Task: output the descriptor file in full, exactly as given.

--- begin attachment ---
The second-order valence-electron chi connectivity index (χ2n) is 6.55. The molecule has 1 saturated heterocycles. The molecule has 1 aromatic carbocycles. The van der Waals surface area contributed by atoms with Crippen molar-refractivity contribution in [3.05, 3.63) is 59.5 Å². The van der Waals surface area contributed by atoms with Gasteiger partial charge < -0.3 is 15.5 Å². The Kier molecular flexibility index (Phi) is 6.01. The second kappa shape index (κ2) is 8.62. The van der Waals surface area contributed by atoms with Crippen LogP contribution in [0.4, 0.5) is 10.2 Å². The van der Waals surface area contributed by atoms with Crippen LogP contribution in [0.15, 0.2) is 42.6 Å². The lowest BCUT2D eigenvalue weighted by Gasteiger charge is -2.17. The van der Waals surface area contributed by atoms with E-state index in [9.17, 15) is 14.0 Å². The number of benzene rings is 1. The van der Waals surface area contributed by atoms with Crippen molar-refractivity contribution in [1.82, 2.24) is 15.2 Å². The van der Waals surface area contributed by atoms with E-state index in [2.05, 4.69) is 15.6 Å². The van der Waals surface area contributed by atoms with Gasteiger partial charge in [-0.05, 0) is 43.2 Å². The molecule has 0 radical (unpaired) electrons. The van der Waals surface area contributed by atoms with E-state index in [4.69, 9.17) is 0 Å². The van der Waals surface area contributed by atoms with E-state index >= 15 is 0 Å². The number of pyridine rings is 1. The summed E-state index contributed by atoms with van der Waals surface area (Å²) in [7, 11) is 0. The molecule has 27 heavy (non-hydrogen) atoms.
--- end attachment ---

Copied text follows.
The second-order valence-electron chi connectivity index (χ2n) is 6.55. The molecule has 1 saturated heterocycles. The molecule has 1 aromatic carbocycles. The van der Waals surface area contributed by atoms with Crippen molar-refractivity contribution in [3.05, 3.63) is 59.5 Å². The van der Waals surface area contributed by atoms with Gasteiger partial charge < -0.3 is 15.5 Å². The Kier molecular flexibility index (Phi) is 6.01. The second kappa shape index (κ2) is 8.62. The van der Waals surface area contributed by atoms with Crippen LogP contribution in [0.4, 0.5) is 10.2 Å². The van der Waals surface area contributed by atoms with Crippen LogP contribution in [0.15, 0.2) is 42.6 Å². The lowest BCUT2D eigenvalue weighted by Gasteiger charge is -2.17. The van der Waals surface area contributed by atoms with E-state index in [9.17, 15) is 14.0 Å². The number of benzene rings is 1. The van der Waals surface area contributed by atoms with Crippen molar-refractivity contribution in [1.82, 2.24) is 15.2 Å². The van der Waals surface area contributed by atoms with E-state index in [2.05, 4.69) is 15.6 Å². The van der Waals surface area contributed by atoms with Gasteiger partial charge in [-0.05, 0) is 43.2 Å². The molecule has 0 radical (unpaired) electrons. The van der Waals surface area contributed by atoms with E-state index in [4.69, 9.17) is 0 Å². The van der Waals surface area contributed by atoms with E-state index >= 15 is 0 Å². The number of pyridine rings is 1. The summed E-state index contributed by atoms with van der Waals surface area (Å²) in [7, 11) is 0. The molecule has 27 heavy (non-hydrogen) atoms.